The next gentleman saved his money by putting it upon his hat, while Mr. Simons, the person who threw out the Wells-Fargo express matter, quietly dropped a wallet containing $10,000 in currency into the front boot of the stage.
The robbers then searched the vehicle, but finding nothing that they deemed valuable, the captain shouted, “Get your seats now, and be off, and be particularly careful not to return!” In a few moments, we were ” all set” to use a stage expression, and our journey to Austin was resumed.
These feats of highwaymanship are frequent upon the Pacific slope, even up to the present time. California, Oregon, Arizona, and Nevada have many long stage routes, over which travel some of the richest men of the far West. The treasure boxes of Wells Fargo & Co.’s express are the principal incentive of these raids of bandits; however, hundreds of thousands of dollars in bars of gold and silver are transported from the mines all over the Pacific States and Territories in this way.
While almost every traveler goes armed in these sections of the sparsely inhabited country, there is hardly an exception to the general rule of yielding gracefully to the demands of these “road agents.” They always manage to take you unawares, and as quick as thought, almost, you find yourself surrounded by half a dozen desperadoes, more or less, your every action being dictated by a six-shooter in close proximity to your head.
During the White Pine excitement, hundreds of thousands of dollars were forcibly taken from travelers and the express companies. During the past twenty years, stages from Salt Lake City to Helena, Montana, have been successfully robbed scores of times; so, also has the stage from Placerville and Sacramento, California, to Virginia City, Nevada, and the Washoe silver mines. Fourteen years ago, three stages were robbed within four miles of Virginia City by ten masked men, nearly forty passengers being relieved of their valuables. The Los Angeles and San Francisco stage was stopped 12 years ago by four highwaymen, only a mile and a half from the former town. In this case, the robbers were afterward captured, and one of them, turning State’s evidence, convicted the other three, who were sent to the penitentiary for 15 years. Charlie Ames, the chief, when the sentence was passed upon him, remarked to the sheriff that he would like to play a game of “old sledge” with the judge (Honorable A. J. King) whether he should make it thirty years or nothing.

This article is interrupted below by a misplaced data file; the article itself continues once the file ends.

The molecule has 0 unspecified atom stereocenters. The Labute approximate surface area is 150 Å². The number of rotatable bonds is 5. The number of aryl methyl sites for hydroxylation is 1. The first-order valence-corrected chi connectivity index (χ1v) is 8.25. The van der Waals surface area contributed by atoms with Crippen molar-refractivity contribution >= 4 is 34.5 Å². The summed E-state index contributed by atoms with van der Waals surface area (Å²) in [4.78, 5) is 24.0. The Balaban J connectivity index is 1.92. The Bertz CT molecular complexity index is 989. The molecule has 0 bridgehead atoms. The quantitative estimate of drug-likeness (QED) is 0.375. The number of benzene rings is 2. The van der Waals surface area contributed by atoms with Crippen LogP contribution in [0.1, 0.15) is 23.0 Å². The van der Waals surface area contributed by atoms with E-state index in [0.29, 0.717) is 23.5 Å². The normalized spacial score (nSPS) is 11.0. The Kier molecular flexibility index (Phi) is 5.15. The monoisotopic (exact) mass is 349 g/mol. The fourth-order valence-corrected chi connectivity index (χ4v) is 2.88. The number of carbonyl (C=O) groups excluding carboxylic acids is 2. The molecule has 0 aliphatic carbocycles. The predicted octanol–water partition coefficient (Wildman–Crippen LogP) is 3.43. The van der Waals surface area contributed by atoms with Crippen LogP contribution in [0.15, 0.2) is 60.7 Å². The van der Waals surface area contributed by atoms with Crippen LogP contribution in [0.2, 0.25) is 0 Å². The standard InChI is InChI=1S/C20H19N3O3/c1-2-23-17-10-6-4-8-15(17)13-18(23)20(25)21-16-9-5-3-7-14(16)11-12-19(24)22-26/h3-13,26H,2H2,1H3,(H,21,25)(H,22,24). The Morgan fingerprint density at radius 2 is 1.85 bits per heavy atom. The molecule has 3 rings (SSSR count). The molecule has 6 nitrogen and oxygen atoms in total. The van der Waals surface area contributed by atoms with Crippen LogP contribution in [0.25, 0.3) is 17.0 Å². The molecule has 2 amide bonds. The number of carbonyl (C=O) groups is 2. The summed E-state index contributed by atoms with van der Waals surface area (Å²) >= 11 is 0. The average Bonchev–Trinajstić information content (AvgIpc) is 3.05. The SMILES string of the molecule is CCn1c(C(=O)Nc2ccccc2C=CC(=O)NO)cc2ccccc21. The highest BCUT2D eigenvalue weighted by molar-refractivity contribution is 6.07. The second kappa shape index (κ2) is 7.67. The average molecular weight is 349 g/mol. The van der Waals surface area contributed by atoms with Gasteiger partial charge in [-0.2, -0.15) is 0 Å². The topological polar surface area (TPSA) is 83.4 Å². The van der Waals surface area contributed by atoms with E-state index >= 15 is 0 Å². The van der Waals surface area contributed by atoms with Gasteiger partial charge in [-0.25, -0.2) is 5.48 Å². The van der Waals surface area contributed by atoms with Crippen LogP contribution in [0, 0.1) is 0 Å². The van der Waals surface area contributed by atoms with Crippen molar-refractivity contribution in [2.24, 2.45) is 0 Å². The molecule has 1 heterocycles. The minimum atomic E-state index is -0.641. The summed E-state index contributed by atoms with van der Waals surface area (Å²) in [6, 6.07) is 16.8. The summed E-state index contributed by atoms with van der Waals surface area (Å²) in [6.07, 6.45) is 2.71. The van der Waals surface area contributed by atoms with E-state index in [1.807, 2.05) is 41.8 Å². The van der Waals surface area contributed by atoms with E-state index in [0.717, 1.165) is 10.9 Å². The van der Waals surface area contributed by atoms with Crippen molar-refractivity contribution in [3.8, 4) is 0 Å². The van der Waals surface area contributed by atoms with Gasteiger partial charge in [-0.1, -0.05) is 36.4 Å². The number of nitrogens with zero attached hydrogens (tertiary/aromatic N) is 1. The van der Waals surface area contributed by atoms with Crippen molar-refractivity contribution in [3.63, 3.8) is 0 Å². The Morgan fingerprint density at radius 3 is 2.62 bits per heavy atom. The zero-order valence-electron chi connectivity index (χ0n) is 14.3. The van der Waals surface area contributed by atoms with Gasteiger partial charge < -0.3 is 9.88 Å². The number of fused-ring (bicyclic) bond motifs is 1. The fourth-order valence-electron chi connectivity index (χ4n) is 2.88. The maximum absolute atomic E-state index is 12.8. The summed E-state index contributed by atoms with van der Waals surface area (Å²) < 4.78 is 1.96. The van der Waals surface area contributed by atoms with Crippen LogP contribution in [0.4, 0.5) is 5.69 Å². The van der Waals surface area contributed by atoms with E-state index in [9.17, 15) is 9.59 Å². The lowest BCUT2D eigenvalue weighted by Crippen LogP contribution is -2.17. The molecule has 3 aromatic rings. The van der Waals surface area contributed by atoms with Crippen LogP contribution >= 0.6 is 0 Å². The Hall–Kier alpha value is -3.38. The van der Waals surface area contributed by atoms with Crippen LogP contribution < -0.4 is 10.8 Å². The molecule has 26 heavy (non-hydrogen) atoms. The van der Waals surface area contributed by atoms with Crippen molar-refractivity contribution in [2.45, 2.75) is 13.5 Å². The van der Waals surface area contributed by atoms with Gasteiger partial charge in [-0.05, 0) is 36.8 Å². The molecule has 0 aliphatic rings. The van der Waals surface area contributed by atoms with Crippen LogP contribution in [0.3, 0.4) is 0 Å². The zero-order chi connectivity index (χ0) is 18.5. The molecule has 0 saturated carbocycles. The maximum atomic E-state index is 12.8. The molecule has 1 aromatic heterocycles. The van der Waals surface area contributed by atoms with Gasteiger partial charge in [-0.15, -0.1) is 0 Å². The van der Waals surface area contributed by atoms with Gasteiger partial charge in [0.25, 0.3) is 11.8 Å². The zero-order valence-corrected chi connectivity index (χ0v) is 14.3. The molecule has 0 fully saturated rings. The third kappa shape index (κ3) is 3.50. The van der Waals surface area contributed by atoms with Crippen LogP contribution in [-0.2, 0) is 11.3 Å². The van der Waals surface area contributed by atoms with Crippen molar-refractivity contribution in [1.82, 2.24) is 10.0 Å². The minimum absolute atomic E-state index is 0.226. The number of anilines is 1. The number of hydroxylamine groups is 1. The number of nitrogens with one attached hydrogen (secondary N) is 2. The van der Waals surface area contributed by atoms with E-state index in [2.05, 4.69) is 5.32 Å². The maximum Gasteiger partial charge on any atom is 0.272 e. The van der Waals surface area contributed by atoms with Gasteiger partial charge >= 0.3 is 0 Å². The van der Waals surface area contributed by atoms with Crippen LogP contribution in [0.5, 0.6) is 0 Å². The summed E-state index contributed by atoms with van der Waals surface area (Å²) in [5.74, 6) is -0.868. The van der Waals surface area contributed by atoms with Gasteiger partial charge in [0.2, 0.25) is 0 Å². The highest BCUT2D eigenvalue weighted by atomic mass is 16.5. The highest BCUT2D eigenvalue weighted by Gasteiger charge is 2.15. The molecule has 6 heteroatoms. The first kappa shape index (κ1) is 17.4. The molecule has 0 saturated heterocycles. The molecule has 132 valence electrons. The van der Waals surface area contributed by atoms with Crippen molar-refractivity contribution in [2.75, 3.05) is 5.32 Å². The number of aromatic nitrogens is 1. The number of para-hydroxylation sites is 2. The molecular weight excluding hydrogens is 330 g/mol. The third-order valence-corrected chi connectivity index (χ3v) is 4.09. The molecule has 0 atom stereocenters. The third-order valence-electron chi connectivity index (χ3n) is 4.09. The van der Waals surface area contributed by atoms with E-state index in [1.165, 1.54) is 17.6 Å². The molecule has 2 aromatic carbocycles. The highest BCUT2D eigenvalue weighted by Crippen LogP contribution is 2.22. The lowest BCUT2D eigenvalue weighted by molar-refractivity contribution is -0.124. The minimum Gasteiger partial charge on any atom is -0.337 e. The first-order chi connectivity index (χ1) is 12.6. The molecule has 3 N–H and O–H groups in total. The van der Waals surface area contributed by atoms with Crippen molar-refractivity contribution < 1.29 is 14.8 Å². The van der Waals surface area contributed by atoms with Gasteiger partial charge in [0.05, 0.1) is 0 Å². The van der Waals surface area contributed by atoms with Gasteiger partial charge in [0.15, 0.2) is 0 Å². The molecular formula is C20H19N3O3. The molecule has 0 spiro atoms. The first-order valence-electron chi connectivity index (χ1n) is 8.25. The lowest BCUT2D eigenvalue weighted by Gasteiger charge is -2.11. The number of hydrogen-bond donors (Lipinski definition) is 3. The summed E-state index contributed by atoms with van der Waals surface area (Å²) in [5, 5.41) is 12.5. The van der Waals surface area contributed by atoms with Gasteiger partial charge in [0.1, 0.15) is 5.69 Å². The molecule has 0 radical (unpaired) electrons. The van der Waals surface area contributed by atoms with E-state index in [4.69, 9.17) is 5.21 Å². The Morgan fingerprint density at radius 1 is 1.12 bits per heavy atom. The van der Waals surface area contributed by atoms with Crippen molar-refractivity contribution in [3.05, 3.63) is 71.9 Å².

About the Author: Major Benjamin Cummings Truman was an American journalist and author who had a role as a distinguished war correspondent for the New York Times during the Civil War. A Midnight Adventure in Nevada was included in Truman’s book Occidental Sketches, published by the San Francisco News Co. in 1881. The article as it appear here is not verbatim as it has been edited for the modern reader.